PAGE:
Thank you, Mr. Chair.
My name is Dan Paszkowski, and I'm the president of the Canadian Vintners Association. On behalf of CVA members, I am grateful for the invitation to appear here today. I'm pleased to discuss Bill C-311, a proposed amendment to the Importation of Intoxicating Liquors Act .
CVA membership represents roughly 90% of all wine produced in Canada. We strongly support Bill C-311 and are encouraged by the support that direct-to-consumer wine delivery has received from consumers across Canada and from all parties in the House of Commons.
Canada has more than 400 grape-based wineries and 1,000 grape growers producing in six provinces. We have 196 grape wineries in British Columbia, 125 in Ontario, 70 in Quebec, and 22 across the Maritimes. The majority of Canada's wineries are small-volume, premium-focused operations that have significant capital invested in their vineyards, wineries, sellers, retail operations, tasting rooms, and increasingly in cellar door restaurants.
We are a young and growing industry. Each vintage, more wineries are opening and more wines are available for sale. While growth is positive, we are challenged by our limited sales channels and the physical brick-and-mortar limitations of provincial liquor board retail stores. In 2011, VQA 100%-Canadian wine sales represent a mere 6% share of the wine market nationally.
Consumer demand for our wines is thriving, and consumers expect to be able to purchase the wines they want in the manner of their choosing: from retailers, at the winery, and remotely by telephone or online.
In our support for direct-to-consumer wine delivery, we have engaged in discussions with consumers and wineries across Canada; with legal and trade experts; with federal and provincial regulators, liquor boards, and elected officials; and with NGOs focused on alcohol in moderation.
In response, we are recommending two minor amendments to the bill that we believe will enhance its clarity, satisfy consumer demand for choice in wines and how they are delivered, satisfy regulatory requirements, and create a new source of government tax revenues. In the interests of time, the amendments we are recommending are included in our written submission.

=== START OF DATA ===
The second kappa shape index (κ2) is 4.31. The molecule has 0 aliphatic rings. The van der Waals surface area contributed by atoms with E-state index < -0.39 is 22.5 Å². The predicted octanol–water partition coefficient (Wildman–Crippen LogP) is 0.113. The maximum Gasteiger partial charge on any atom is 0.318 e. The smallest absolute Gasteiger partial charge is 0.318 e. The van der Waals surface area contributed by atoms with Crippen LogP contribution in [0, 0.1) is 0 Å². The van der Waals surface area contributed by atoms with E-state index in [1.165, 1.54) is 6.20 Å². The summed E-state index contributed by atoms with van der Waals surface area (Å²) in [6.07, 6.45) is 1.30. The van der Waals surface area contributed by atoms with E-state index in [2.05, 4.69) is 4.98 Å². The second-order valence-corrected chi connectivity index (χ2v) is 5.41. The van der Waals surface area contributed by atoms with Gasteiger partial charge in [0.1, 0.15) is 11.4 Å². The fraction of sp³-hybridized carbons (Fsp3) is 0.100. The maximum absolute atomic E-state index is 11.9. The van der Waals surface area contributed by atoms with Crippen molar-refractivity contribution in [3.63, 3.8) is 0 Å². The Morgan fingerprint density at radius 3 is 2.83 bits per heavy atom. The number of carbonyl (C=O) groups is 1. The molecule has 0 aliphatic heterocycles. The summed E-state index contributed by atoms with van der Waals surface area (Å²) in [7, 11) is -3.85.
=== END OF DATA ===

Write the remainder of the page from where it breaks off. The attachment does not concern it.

To comply with our international trade commitments, Bill C-311 must meet national treatment obligations. As such, imported wines must be afforded the best treatment provided domestic wines, but only once they have landed in Canada. Bill C-311 meets this obligation, but to be clear, it does not permit foreign wineries to ship directly to Canadian consumers.
Bill C-311 essentially legalizes the following: out-of-province tourists can buy wine at a winery and transport it home either on their person or by having it delivered; out-of-province consumers can order wine online directly from an out-of-province winery and have it delivered. This would permit Canadians to bring back or have delivered wine that was purchased outside of the consumer's home province. As is normally the case, these purchases would be taxed in the province in which the transaction takes place.
While there is limited concern with tourists bringing wine back home with them after an out-of-province trip, provincial governments and liquor boards have expressed concern about the prospect of Bill C-311 extending direct delivery to out-of-province winery wine clubs, online purchases, or liquor board retail stores.
Interprovincial wine shipments from a winery to an adult consumer would require the winery to collect all taxes, levies, and fees on behalf of the province in which the consumer places the order. It It is important to note that in November 2011 the chair of the New York State Liquor Authority testified that direct-to-consumer wine shipping has generated higher local and state sales tax revenues, providing benefits to the state, consumers, and local wineries.
The Province of Ontario, as do most wine-producing provinces, allows its wineries to sell directly to in-province consumers. This has not led to a displacement of wine sales through the Liquor Control Board of Ontario, whose share of retail sales increased from 83% in 2006 to 84% in 2010.
It has been argued that Bill C-311 will stimulate arbitrage opportunities based on varying provincial tax structures across Canada. Differences in tax rates and wine prices are nothing new in Canada, and Bill C-311 will not eliminate provincial authority addressing these concerns.
Finally, the intent of Bill C-311 aligns perfectly with regional efforts to break down trade barriers between provinces. The Trade, Investment and Labour Mobility Agreement between British Columbia, Alberta, and Saskatchewan, the Quebec-Ontario Trade and Cooperation Agreement, and the Partnership Agreement on Regulation and the Economy between New Brunswick and Nova Scotia are examples of efforts by Canadian provinces to seek new partnerships, expand trade opportunities, and collaborate on issues of mutual importance.
In closing, with a few minor amendments Bill C-311 will provide Canadian wineries with a new sales channel that will create a stronger internal market for Canadian wine, a solid base for the industry to sustain its growth ambitions, new opportunities for wine country tourism, new jobs, and enhanced government revenues.